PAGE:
• This was almost a perfect answer to the question, except that the OP specifically asked for terms that didn't have any gender-specific verbiage...
    – Taegost
    Commented Mar 22, 2016 at 12:46
  • Which is why I added them with caveats as a 'you may still want to consider...'
    – Jon Story
    Commented Mar 22, 2016 at 14:41
  • What about Nancy? You forgot her.
    – user6930
    Commented Mar 23, 2016 at 20:07

"Brace up" is my favorite translation from a samurai movie.


It should be questioned whether "men" really implies the exclusion of women, in every context.

It's a sexist assumption, unwarranted by etymology and set theory. "All men" includes all women, as women are also men. But "men" aren't necessarily also women. "All men and women" is a pleonasm of sorts, only needed when the context suggests "just men" for some reason. In this context, it really is a synonym of ideal characterological qualities of adulthood -- not with male genitalia, more body hair and somewhat more musculature.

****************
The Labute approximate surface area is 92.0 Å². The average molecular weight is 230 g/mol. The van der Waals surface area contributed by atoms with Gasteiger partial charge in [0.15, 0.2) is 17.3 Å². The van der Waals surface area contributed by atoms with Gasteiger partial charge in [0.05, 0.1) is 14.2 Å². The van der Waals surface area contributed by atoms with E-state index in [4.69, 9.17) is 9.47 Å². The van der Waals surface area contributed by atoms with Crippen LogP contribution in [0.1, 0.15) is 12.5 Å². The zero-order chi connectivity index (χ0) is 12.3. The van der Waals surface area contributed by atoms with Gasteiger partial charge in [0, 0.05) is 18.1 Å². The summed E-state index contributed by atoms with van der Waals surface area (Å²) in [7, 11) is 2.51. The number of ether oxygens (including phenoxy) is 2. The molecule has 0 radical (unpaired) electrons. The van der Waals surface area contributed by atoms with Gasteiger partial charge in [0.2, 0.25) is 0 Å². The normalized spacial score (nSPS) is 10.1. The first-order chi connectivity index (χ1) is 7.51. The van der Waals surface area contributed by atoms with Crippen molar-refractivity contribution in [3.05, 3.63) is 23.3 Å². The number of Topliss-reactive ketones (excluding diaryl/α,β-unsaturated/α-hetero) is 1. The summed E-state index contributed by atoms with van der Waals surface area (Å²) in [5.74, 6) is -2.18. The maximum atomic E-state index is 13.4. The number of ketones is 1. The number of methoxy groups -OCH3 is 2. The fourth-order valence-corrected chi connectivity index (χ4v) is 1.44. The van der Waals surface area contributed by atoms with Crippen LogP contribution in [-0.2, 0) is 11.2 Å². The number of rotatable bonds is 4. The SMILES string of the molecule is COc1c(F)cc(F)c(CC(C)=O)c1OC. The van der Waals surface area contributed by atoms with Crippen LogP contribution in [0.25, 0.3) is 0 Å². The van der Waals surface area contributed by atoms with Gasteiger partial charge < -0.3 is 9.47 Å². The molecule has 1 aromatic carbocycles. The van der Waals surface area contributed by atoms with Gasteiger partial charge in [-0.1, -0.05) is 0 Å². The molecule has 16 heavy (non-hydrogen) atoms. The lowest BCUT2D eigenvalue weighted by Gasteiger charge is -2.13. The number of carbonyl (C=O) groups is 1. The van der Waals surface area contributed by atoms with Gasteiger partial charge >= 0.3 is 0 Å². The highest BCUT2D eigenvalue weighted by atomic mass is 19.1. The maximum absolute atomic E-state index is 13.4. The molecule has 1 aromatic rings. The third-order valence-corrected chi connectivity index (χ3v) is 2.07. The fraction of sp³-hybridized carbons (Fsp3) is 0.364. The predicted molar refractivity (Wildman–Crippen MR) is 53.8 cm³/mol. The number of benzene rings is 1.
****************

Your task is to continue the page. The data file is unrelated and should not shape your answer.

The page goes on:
That is a more inclusive, and less disruptive, more natural, take on gender-neutral language. But there are those who may profit from women not seeing themselves included when the word used is only "men", so they will try to sell this idea of a strictly sexually-restrictive meaning for "men". As if we couldn't speak of just "mankind", but we needed "womankind", "childkind", "girlkind", "boykind", "queerkind", "colorkind", "babykind", "elderkind", in order to include all kinds of peoplekind.


Stomach In, Chest Out and Flow with it! comes to mind

  • Please note that this is very different in meaning from the original "Man up" request. Your answer includes physical instructions, not a general encouragement.
    – mattm
    Commented Mar 24, 2016 at 16:36